Justice Scalia has died at the age of 79
Justice Antonin Scalia, an influential advocate for an originalist view of the Constitution, died on Saturday at the age of 79.
The New York Times describes Scalia as “leader of a conservative intellectual renaissance” due to his “transformative legal theories, vivid writing and outsize personality.” He was nearing his 30th year on the court and was its longest serving current member, the National Law Journal (sub. req.) reports.
Chief Justice John G. Roberts Jr. confirmed the death in a statement, the Washington Post reports. “On behalf of the court and retired justices,” Roberts said, “I am saddened to report that our colleague Justice Antonin Scalia has passed away. He was an extraordinary individual and jurist, admired and treasured by his colleagues. His passing is a great loss to the court and the country he so loyally served. We extend our deepest condolences to his wife Maureen and his family.”
My San Antonio was among the first to report that Scalia was found dead Saturday morning of apparent natural causes. Scalia was visiting Cibolo Creek Ranch, a resort in West Texas.
Scalia attended a private party at the ranch on Friday. His body was found on Saturday in his room after he did not show up for breakfast, according to My San Antonio.
Scalia once said the split on the U.S. Supreme Court wasn’t conservative versus liberal. Instead, he said, the court was split between originalists—he was an advocate—and those who believed in a living Constitution. Originalism, he has said, is “what did the words mean to the people who ratified the Bill of Rights and the Constitution.”
Using that philosophy, Scalia wrote the majority opinion in 2008 finding a Second Amendment right to own handguns in the home. At the time, the New York Times said it was Scalia’s most important opinion as a Supreme Court justice.
Scalia was known for his caustic dissents. When the U.S. Supreme Court found a constitutional right to gay marriage, Scalia’s dissent said the majority opinion was “lacking even a thin veneer of law” and it was filled with “mummeries and straining-to-be-memorable passages.” When the U.S. Supreme Court upheld the Obama administration’s health-care law, Scalia’s dissent said the majority advanced “argument after feeble argument” in an opinion made up of “interpretive jiggery-pokery.”
Nominated to the court in 1986 by President Ronald Reagan, Scalia had previously served on the U.S. Court of Appeals for the District of Columbia and chaired the ABA’s Section of Administrative Law from 1981-82, according to his Supreme Court biography.
Scalia, born in Trenton, New Jersey, on March 11, 1936, earned his A.B. from Georgetown University and the University of Fribourg, Switzerland, and his LL.B. from Harvard Law School.
He practiced law in Cleveland, Ohio from 1961–1967 before going into academia, where he was a law professor at the University of Virginia and University of Chicago.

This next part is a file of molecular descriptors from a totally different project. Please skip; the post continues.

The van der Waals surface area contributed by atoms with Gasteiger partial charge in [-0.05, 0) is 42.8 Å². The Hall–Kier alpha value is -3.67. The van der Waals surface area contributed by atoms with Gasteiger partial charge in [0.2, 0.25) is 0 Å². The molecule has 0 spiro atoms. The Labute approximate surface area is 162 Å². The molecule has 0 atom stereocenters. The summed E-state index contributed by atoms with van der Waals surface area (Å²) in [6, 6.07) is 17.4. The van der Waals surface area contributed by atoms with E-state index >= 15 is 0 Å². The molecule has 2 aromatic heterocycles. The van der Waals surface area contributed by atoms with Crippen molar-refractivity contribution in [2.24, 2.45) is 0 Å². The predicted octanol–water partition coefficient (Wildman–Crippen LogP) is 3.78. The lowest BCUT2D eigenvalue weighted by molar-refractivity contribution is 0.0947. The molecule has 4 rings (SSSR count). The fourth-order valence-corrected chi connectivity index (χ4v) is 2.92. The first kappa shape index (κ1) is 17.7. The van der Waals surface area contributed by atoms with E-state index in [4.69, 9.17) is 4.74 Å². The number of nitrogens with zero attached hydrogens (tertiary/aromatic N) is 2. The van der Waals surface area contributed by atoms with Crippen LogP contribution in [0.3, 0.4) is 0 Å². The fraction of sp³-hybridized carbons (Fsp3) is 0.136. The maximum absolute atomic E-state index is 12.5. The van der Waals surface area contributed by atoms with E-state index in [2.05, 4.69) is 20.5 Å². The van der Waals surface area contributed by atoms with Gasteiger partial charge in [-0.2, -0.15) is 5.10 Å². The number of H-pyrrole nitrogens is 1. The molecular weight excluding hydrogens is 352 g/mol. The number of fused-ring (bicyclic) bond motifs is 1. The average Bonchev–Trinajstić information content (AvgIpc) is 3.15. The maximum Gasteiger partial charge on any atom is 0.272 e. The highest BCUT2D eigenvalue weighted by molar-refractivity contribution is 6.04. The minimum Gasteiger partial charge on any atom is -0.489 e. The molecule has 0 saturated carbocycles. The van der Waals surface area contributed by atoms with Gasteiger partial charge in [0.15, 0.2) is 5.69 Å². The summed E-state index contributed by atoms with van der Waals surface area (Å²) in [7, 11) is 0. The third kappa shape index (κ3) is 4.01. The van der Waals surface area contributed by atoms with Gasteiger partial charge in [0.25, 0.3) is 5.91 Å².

The National Law Journal predicts a “major battle” over Scalia’s successor. “Because of Scalia’s pivotal role on the court’s right wing,” the article says, “Republicans could block almost any nominee put forward by President Barack Obama.”
SCOTUSblog founder Tom Goldstein also believes it unlikely that a successor could be confirmed before the presidential election in November. Though it is theoretically possible, Goldstein writes, “realistically, it cannot absent essentially a consensus nominee—and probably not even then, given the stakes.”
Senate Majority Leader Mitch McConnell, R-Ky., said on Saturday that Scalia should not be replaced until after the election, the Hill reports. The article views the comment as a signal that the GOP does not intend to confirm any nominee by Obama.
President Obama indicated he would nominate a successor. “Obviously, today is a time to remember Justice Scalia’s legacy,” he said in a statement. “I plan to fulfill my constitutional responsibility to nominate a successor in due time. There will be plenty of time for me to do so and for the Senate to fulfill its responsibility to give that person a full hearing and timely vote.”
In a separate SCOTUSblog post, Goldstein examines the impact of Scalia’s death on the current court term. Any votes cast by Scalia in cases that have not been publicly announced would be void. If Scalia’s absence produces a 4-4 split, the lower appellate decision would stand.
Cases that split 4-4 could include one challenging mandatory union contributions for public employees and another challenging the use of race in admissions at the University of Texas at Austin.
ABA President Paulette Brown issued a statement expressing the ABA’s deepest sympathy to Scalia’s family. Scalia’s “great intellect, dedication and service to the nation, the law and the American Bar Association will be missed,” Brown said. “Scalia served as chairman of the ABA’s Section of Administrative Law in 1981 and 1982 and its Conference of Section chairman in 1982 and 1983. He was a Senior Fellow of the ABA Section of Administrative Law and also appeared and participated in many ABA activities over the last three decades. In his 30 years on the Supreme Court, he made an indelible mark on American law and jurisprudence.”
Updated at 8:15 p.m. to add statement from President Obama.